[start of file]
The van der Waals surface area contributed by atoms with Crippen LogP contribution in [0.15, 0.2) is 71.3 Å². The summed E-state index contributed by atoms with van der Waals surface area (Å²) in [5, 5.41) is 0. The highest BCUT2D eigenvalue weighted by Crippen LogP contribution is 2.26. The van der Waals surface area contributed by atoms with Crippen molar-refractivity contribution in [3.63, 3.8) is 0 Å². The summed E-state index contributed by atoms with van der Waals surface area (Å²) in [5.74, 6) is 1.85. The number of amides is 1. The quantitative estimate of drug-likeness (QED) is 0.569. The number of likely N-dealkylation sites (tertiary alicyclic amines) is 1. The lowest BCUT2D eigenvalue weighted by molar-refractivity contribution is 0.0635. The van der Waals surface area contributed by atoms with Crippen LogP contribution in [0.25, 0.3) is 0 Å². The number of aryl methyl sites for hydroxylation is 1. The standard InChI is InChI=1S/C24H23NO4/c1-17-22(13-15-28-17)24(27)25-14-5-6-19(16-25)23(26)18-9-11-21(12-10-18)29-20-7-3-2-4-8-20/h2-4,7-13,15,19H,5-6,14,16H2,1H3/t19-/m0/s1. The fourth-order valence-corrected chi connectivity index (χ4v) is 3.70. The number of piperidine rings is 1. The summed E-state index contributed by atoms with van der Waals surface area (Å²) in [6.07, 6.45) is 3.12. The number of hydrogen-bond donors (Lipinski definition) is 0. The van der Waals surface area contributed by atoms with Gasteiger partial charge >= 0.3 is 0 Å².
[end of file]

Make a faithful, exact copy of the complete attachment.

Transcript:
The van der Waals surface area contributed by atoms with Crippen LogP contribution in [0.15, 0.2) is 71.3 Å². The summed E-state index contributed by atoms with van der Waals surface area (Å²) in [5, 5.41) is 0. The highest BCUT2D eigenvalue weighted by Crippen LogP contribution is 2.26. The van der Waals surface area contributed by atoms with Crippen molar-refractivity contribution in [3.63, 3.8) is 0 Å². The summed E-state index contributed by atoms with van der Waals surface area (Å²) in [5.74, 6) is 1.85. The number of amides is 1. The quantitative estimate of drug-likeness (QED) is 0.569. The number of likely N-dealkylation sites (tertiary alicyclic amines) is 1. The lowest BCUT2D eigenvalue weighted by molar-refractivity contribution is 0.0635. The van der Waals surface area contributed by atoms with Crippen LogP contribution in [0.25, 0.3) is 0 Å². The number of aryl methyl sites for hydroxylation is 1. The standard InChI is InChI=1S/C24H23NO4/c1-17-22(13-15-28-17)24(27)25-14-5-6-19(16-25)23(26)18-9-11-21(12-10-18)29-20-7-3-2-4-8-20/h2-4,7-13,15,19H,5-6,14,16H2,1H3/t19-/m0/s1. The fourth-order valence-corrected chi connectivity index (χ4v) is 3.70. The number of piperidine rings is 1. The summed E-state index contributed by atoms with van der Waals surface area (Å²) in [6.07, 6.45) is 3.12. The number of hydrogen-bond donors (Lipinski definition) is 0. The van der Waals surface area contributed by atoms with Gasteiger partial charge >= 0.3 is 0 Å².